It’s the pop culture event of the year. When Hollywood and the comic-book and toy industries roll out the upcoming slate of movies, TV shows and toys. For a week in San Diego (July 21- 24), comic book fanboys (and fangirls) collide with superfans at the 2011 San Diego Comic-Con.
It wasn’t always about movies, toys and TV shows. Once Comic-Con was only about comic books. Thirty-five years ago, the only movie that Hollywood marketeers were promoting here was an unknown film called Star Wars. And that was from a folding table where George Lucas’ marketing manager was selling Star Wars posters for $1.75. (Those same posters go for around $3,000 on eBay…) This year, Lucas’ company will be promoting Star Wars: The Complete Saga on Blu-ray. Comic books however, are making making noise this year, too.
This September, DC Comics plans to restart its entire comic line-up of superheroes. The entire DC Universe will essentially get rebooted back to Issue No. 1. Gasp. Fans have come out against the reboot – and it’s easy to see why. Marvel pulled a similar trick a few years back and their faithful fans revolted, too. Ultimately, the uproar convinced Marvel to continue publishing the regular lines. For comic-book fans, throwing out everything you’ve come to know before is a serious issue.
The announcement has sent shock waves throughout the industry. The matter is of such importance that several different Comic-Con panel discussions from Day One will be devoted to the subject. Expect a big turnout for Thursday’s 12:45PM panel, with DC’s Grant Morrison. Likewise, that same day, the 2:00PM panel with DC Editor-in-Chief Bob Harras and DCU Executive Editor Eddie Berganza. For rival Marvel Comics, they’ll be joining Sony Pictures in pitching the superhero reboot – The Amazing Spider-Man, starring Andrew Garfield (The Social Network).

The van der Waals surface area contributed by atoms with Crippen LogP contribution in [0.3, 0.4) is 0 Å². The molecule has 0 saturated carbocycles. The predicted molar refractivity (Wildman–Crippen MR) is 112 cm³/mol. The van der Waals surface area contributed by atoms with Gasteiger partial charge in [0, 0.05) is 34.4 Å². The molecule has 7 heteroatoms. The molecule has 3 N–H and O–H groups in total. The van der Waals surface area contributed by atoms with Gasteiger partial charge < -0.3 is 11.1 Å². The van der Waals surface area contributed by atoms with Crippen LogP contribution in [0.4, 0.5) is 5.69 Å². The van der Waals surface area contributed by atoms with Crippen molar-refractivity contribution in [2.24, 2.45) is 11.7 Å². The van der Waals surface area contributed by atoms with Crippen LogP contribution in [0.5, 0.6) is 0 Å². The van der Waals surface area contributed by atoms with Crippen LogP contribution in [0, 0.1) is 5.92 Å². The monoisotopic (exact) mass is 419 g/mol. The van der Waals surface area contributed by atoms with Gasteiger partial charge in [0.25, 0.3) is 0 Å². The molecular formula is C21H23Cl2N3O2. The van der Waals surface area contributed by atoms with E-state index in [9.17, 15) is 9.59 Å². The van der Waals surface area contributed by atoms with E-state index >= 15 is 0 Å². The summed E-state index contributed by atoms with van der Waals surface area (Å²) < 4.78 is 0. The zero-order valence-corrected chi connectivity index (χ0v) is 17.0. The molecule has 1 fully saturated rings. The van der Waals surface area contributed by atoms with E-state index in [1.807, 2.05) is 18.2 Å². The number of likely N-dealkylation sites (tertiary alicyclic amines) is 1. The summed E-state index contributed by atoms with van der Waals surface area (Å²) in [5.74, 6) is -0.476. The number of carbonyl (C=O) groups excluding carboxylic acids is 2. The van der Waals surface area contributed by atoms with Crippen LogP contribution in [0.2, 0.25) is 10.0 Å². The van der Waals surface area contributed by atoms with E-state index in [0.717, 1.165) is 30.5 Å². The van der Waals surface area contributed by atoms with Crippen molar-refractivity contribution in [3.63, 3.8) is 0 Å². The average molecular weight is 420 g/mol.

Sony will also exhibit the much-anticipated remake of the Arnold Schwarzenegger sci-fi actioneer Total Recall, now starring Colin Farrell. There’s also a new Twilight and plenty of other big-screen blockbuster surprises. Last year, a few of the highlights included unannounced appearances by Will Ferrell to promote his superhero tale, Megamind, and an extremely rare appearance by Harrison Ford to promote this summer’s Cowboys & Aliens.
Making Money with Comics
This year’s Comic-Con show has as much to celebrate as to promote; in addition to showcasing new and ultra-creative comics and graphic novels, this year’s show is celebrating the comic culture’s greatest influence on American pop culture. Never before has the local Cineplex been so dominated by superhero movies; never have comics been received with as much critical appreciation as they are now.
Careers in comic books and other types of creative media are easy to pursue. In fact, there have never been as many opportunities to explore a talent for creating content for comic-books and/or cartoons. Information about breaking into the comic-book industry can be found online or you could spend a week this summer learning from a professional comic-book or cartoon creator at a digital media camp to learn how to create comics. Know how to tell a story with words and pictures? Then share your ideas and help create the superheroes of tomorrow.
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